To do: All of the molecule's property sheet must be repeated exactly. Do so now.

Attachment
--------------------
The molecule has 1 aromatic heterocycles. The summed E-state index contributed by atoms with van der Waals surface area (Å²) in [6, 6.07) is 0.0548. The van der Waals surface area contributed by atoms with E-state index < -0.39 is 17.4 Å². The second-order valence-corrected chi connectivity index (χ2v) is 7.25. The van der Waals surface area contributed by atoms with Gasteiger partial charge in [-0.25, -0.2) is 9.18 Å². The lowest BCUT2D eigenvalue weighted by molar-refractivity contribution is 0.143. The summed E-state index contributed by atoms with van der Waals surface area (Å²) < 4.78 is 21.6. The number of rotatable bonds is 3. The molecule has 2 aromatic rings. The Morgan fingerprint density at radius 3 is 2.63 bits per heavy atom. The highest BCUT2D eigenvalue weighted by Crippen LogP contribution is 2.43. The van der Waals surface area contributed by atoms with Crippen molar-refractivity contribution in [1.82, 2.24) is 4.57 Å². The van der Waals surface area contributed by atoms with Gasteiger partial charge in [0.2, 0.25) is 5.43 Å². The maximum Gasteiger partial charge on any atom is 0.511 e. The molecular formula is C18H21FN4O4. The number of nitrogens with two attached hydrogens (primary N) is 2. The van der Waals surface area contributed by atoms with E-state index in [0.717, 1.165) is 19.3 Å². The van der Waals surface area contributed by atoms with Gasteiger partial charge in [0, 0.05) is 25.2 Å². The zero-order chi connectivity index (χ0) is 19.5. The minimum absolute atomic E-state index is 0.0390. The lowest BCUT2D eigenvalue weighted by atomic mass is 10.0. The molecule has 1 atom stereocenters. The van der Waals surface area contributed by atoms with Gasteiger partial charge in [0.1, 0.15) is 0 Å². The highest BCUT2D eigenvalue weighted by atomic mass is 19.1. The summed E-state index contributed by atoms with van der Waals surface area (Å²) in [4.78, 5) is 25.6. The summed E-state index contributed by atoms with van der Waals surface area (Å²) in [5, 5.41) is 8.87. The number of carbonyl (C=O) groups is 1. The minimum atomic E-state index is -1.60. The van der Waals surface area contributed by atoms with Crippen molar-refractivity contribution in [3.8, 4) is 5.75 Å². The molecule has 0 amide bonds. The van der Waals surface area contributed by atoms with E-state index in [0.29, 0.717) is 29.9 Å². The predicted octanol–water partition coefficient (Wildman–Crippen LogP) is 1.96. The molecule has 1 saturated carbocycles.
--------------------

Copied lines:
The molecule has 1 aromatic heterocycles. The summed E-state index contributed by atoms with van der Waals surface area (Å²) in [6, 6.07) is 0.0548. The van der Waals surface area contributed by atoms with E-state index < -0.39 is 17.4 Å². The second-order valence-corrected chi connectivity index (χ2v) is 7.25. The van der Waals surface area contributed by atoms with Gasteiger partial charge in [-0.25, -0.2) is 9.18 Å². The lowest BCUT2D eigenvalue weighted by molar-refractivity contribution is 0.143. The summed E-state index contributed by atoms with van der Waals surface area (Å²) < 4.78 is 21.6. The number of rotatable bonds is 3. The molecule has 2 aromatic rings. The Morgan fingerprint density at radius 3 is 2.63 bits per heavy atom. The highest BCUT2D eigenvalue weighted by Crippen LogP contribution is 2.43. The van der Waals surface area contributed by atoms with Crippen molar-refractivity contribution in [1.82, 2.24) is 4.57 Å². The van der Waals surface area contributed by atoms with Gasteiger partial charge in [0.2, 0.25) is 5.43 Å². The maximum Gasteiger partial charge on any atom is 0.511 e. The molecular formula is C18H21FN4O4. The number of nitrogens with two attached hydrogens (primary N) is 2. The van der Waals surface area contributed by atoms with E-state index in [0.717, 1.165) is 19.3 Å². The van der Waals surface area contributed by atoms with Gasteiger partial charge in [0, 0.05) is 25.2 Å². The zero-order chi connectivity index (χ0) is 19.5. The minimum absolute atomic E-state index is 0.0390. The lowest BCUT2D eigenvalue weighted by atomic mass is 10.0. The molecule has 1 atom stereocenters. The van der Waals surface area contributed by atoms with Gasteiger partial charge in [0.1, 0.15) is 0 Å². The highest BCUT2D eigenvalue weighted by atomic mass is 19.1. The summed E-state index contributed by atoms with van der Waals surface area (Å²) in [4.78, 5) is 25.6. The summed E-state index contributed by atoms with van der Waals surface area (Å²) in [5, 5.41) is 8.87. The number of carbonyl (C=O) groups is 1. The minimum atomic E-state index is -1.60. The van der Waals surface area contributed by atoms with Crippen molar-refractivity contribution in [3.8, 4) is 5.75 Å². The molecule has 0 amide bonds. The van der Waals surface area contributed by atoms with E-state index in [0.29, 0.717) is 29.9 Å². The predicted octanol–water partition coefficient (Wildman–Crippen LogP) is 1.96. The molecule has 1 saturated carbocycles.